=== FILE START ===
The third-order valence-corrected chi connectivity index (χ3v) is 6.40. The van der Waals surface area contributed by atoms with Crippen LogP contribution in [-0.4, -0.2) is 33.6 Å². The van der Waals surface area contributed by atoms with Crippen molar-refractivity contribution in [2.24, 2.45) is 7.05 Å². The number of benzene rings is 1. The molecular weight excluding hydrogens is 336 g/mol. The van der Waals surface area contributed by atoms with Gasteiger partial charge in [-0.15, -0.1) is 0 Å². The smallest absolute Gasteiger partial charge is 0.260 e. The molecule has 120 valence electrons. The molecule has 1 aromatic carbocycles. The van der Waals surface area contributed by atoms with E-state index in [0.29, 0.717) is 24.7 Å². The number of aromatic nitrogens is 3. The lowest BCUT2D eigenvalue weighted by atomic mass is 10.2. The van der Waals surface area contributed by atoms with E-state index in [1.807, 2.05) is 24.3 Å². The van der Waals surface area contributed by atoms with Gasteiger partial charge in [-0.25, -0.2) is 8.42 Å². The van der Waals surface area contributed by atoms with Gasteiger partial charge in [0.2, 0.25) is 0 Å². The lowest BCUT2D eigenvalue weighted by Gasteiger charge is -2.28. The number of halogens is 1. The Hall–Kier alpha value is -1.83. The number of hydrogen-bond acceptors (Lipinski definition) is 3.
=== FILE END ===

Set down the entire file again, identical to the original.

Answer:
The third-order valence-corrected chi connectivity index (χ3v) is 6.40. The van der Waals surface area contributed by atoms with Crippen LogP contribution in [-0.4, -0.2) is 33.6 Å². The van der Waals surface area contributed by atoms with Crippen molar-refractivity contribution in [2.24, 2.45) is 7.05 Å². The number of benzene rings is 1. The molecular weight excluding hydrogens is 336 g/mol. The van der Waals surface area contributed by atoms with Gasteiger partial charge in [-0.15, -0.1) is 0 Å². The smallest absolute Gasteiger partial charge is 0.260 e. The molecule has 120 valence electrons. The molecule has 1 aromatic carbocycles. The van der Waals surface area contributed by atoms with E-state index in [0.29, 0.717) is 24.7 Å². The number of aromatic nitrogens is 3. The lowest BCUT2D eigenvalue weighted by atomic mass is 10.2. The van der Waals surface area contributed by atoms with E-state index in [1.807, 2.05) is 24.3 Å². The van der Waals surface area contributed by atoms with Gasteiger partial charge in [-0.25, -0.2) is 8.42 Å². The van der Waals surface area contributed by atoms with Gasteiger partial charge in [0.2, 0.25) is 0 Å². The lowest BCUT2D eigenvalue weighted by Gasteiger charge is -2.28. The number of halogens is 1. The Hall–Kier alpha value is -1.83. The number of hydrogen-bond acceptors (Lipinski definition) is 3.